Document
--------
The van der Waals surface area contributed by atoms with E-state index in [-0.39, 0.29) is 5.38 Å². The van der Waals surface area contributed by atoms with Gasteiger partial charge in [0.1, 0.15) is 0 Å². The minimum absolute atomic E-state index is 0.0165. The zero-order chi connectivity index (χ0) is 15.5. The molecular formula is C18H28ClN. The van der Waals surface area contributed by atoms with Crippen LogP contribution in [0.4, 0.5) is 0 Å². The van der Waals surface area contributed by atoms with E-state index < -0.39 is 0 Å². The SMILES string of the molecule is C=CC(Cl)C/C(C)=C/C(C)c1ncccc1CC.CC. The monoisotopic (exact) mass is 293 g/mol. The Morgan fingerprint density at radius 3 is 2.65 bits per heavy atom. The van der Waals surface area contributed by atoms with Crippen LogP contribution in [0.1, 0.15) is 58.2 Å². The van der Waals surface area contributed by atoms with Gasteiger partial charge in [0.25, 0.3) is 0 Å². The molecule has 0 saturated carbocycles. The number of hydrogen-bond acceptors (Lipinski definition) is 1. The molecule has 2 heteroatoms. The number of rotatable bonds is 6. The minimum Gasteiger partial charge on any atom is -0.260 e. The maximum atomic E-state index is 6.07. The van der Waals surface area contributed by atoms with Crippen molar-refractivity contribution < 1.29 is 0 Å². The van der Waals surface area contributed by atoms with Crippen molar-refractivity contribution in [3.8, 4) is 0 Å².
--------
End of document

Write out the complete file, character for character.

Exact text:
The van der Waals surface area contributed by atoms with E-state index in [-0.39, 0.29) is 5.38 Å². The van der Waals surface area contributed by atoms with Gasteiger partial charge in [0.1, 0.15) is 0 Å². The minimum absolute atomic E-state index is 0.0165. The zero-order chi connectivity index (χ0) is 15.5. The molecular formula is C18H28ClN. The van der Waals surface area contributed by atoms with Crippen LogP contribution in [0.4, 0.5) is 0 Å². The van der Waals surface area contributed by atoms with E-state index < -0.39 is 0 Å². The SMILES string of the molecule is C=CC(Cl)C/C(C)=C/C(C)c1ncccc1CC.CC. The monoisotopic (exact) mass is 293 g/mol. The Morgan fingerprint density at radius 3 is 2.65 bits per heavy atom. The van der Waals surface area contributed by atoms with Crippen LogP contribution in [0.1, 0.15) is 58.2 Å². The van der Waals surface area contributed by atoms with Gasteiger partial charge in [0.25, 0.3) is 0 Å². The molecule has 0 saturated carbocycles. The number of hydrogen-bond acceptors (Lipinski definition) is 1. The molecule has 2 heteroatoms. The number of rotatable bonds is 6. The minimum Gasteiger partial charge on any atom is -0.260 e. The maximum atomic E-state index is 6.07. The van der Waals surface area contributed by atoms with Crippen molar-refractivity contribution < 1.29 is 0 Å². The van der Waals surface area contributed by atoms with Crippen molar-refractivity contribution in [3.8, 4) is 0 Å².